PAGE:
Capitalism discriminates against the poor and disabled, one professor said during a panel entitled, “Disability and the Global South” at the Modern Language Association’s annual convention. This year, it was held in Austin, Texas, hardly a home for red state conservatives.
J.C. “Jay” Sibara, an assistant professor of English at Colby College (Maine), claimed that “within global capitalism, [we have] a system that wants young and strong workers [which] is always haunted by disability.’” She shared an anecdote of how a colleague was teaching an “environmental justice media” course and students were shocked by the anti-capitalist rhetoric of the course. Sibara said, “These responses may reflect, in Global North Media,” the ignoring of the disability issue. (Note: The Global North refers to the free market capitalist economic systems of the U.S., Canada and Western Europe.)
Sibara analyzed a documentary that highlighted environmental justice, yet glanced over the pet topic of disability. For Spanish-speaking natives interviewed in the documentary, “the term ‘disability’ or a Spanish equivalent does not appear in the film.” Sibara continued, “Disability was not a concept that came up” among interviewed locals. Apparently, unknown to Sibara, native Spanish speakers are aware of disabilities, but rarely use it as an excuse or a crutch (outside of severe disabilities and illnesses).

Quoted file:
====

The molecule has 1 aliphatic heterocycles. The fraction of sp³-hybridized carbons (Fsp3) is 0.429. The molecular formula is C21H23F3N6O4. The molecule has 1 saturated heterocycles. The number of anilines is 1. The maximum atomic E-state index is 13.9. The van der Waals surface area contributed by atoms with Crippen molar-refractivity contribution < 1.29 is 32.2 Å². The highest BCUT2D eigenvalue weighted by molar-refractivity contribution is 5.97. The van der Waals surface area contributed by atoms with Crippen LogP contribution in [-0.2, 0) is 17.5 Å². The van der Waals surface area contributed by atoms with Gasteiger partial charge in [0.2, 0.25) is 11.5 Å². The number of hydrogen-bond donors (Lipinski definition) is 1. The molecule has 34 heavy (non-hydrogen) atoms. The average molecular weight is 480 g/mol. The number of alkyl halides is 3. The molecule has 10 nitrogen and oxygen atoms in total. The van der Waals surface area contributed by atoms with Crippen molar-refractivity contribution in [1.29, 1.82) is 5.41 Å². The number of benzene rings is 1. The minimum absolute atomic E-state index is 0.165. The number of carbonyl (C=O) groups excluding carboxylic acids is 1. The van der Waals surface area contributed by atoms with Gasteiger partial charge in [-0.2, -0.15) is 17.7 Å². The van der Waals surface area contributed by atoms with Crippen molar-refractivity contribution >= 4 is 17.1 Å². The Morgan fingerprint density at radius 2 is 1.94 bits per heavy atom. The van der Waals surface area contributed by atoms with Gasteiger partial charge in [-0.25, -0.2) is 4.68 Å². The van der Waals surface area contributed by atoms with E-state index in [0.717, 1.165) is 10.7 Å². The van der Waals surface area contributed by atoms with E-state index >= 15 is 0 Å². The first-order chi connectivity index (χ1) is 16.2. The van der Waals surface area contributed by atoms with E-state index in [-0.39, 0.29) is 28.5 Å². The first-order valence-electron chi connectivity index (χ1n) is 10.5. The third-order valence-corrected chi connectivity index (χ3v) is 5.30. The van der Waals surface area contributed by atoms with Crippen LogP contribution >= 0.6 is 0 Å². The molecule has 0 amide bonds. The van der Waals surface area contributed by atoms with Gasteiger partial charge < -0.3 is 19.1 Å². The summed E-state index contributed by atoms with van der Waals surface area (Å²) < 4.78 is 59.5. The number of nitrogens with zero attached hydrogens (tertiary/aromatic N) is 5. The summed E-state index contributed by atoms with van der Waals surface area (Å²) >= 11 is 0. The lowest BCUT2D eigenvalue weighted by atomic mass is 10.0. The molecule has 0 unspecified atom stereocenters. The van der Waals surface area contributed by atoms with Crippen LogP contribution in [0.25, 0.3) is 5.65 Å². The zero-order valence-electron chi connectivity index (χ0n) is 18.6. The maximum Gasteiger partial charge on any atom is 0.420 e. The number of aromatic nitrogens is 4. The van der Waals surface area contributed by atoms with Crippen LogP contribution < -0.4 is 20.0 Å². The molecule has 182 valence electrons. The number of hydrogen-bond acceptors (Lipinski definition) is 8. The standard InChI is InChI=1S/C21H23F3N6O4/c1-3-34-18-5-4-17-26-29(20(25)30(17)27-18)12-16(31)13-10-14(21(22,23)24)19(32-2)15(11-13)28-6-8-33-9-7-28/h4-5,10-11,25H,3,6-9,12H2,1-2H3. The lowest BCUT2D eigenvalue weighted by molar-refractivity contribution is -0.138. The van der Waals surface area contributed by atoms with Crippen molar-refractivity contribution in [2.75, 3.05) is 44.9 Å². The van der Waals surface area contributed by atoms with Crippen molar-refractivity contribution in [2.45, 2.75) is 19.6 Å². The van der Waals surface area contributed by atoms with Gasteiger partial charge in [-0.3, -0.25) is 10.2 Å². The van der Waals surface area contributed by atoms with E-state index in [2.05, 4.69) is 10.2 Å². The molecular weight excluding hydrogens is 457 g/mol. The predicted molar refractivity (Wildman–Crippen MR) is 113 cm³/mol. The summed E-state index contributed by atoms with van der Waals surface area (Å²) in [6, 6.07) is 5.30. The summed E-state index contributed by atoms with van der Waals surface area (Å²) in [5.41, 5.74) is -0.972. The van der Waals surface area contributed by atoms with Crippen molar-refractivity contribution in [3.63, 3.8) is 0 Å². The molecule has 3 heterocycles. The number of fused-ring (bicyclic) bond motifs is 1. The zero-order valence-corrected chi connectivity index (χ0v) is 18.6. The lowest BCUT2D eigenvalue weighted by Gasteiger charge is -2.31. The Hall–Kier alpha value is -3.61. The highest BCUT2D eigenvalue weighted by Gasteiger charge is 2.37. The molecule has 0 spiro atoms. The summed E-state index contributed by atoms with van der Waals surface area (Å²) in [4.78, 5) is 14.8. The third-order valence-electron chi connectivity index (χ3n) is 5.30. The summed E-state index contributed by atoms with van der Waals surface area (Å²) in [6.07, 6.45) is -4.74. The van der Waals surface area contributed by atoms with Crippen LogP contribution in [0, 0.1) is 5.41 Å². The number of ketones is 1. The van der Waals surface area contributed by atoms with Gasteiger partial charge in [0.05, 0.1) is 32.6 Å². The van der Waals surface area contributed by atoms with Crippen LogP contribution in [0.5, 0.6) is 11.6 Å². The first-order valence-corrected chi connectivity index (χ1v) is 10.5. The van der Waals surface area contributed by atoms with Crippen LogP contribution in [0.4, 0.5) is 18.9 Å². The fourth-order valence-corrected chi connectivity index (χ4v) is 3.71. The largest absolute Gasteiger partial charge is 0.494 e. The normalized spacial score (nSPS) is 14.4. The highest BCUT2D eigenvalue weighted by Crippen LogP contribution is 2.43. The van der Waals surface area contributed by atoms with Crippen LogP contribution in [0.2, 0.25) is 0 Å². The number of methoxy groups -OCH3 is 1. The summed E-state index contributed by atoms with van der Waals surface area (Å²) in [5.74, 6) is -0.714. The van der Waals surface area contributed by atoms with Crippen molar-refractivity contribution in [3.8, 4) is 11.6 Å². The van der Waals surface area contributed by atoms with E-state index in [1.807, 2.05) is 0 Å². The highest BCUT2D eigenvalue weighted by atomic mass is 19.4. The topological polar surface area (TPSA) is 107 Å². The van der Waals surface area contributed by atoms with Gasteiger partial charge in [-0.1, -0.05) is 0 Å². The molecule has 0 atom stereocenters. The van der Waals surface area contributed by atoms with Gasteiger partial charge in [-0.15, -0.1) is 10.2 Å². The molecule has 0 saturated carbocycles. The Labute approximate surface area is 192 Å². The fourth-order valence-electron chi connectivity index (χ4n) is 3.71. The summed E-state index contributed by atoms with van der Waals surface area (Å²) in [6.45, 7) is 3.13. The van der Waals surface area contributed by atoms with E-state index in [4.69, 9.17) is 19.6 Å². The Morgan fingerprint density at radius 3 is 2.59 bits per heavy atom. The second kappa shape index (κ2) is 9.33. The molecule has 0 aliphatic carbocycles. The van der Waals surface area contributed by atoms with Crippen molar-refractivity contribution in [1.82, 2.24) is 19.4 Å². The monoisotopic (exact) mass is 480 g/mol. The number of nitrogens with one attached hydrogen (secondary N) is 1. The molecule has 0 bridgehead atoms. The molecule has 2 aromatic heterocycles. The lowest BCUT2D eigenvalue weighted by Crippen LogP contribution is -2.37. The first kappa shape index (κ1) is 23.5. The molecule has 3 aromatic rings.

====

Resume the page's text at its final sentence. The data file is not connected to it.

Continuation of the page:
Academics and scholars in disability studies “have been reticent,” admitted Sibara, because many do not “wish to impose this identification on them.” Yet, Sibara believed that “a disability studies perspective does help us critique capitalism.” The professor alleged that capitalism “provide[s] justification of social marginalization…poverty [and] sterilization.” Disabled people “have always been stared at” and there is too much “hyper disability” in the West, claimed Sibara.
Even the United Nations did not escape Sibara’s criticism, where Sibara said the measurement of “potential cost in wages” lost due to disability is inadequate because the United Nations terms it as an economic burden. This “pathodologizing people with disabilities,” as Sibara said, does not resolve the issue because people are not “holding multinational corporations [and] governments responsible…for exploiting [the] disabled in the first place.”
Instead, Sibara concluded, we should be “imagining disability in terms of space” and work with disability studies, which “is helpful for finding and articulating” life with disabilities.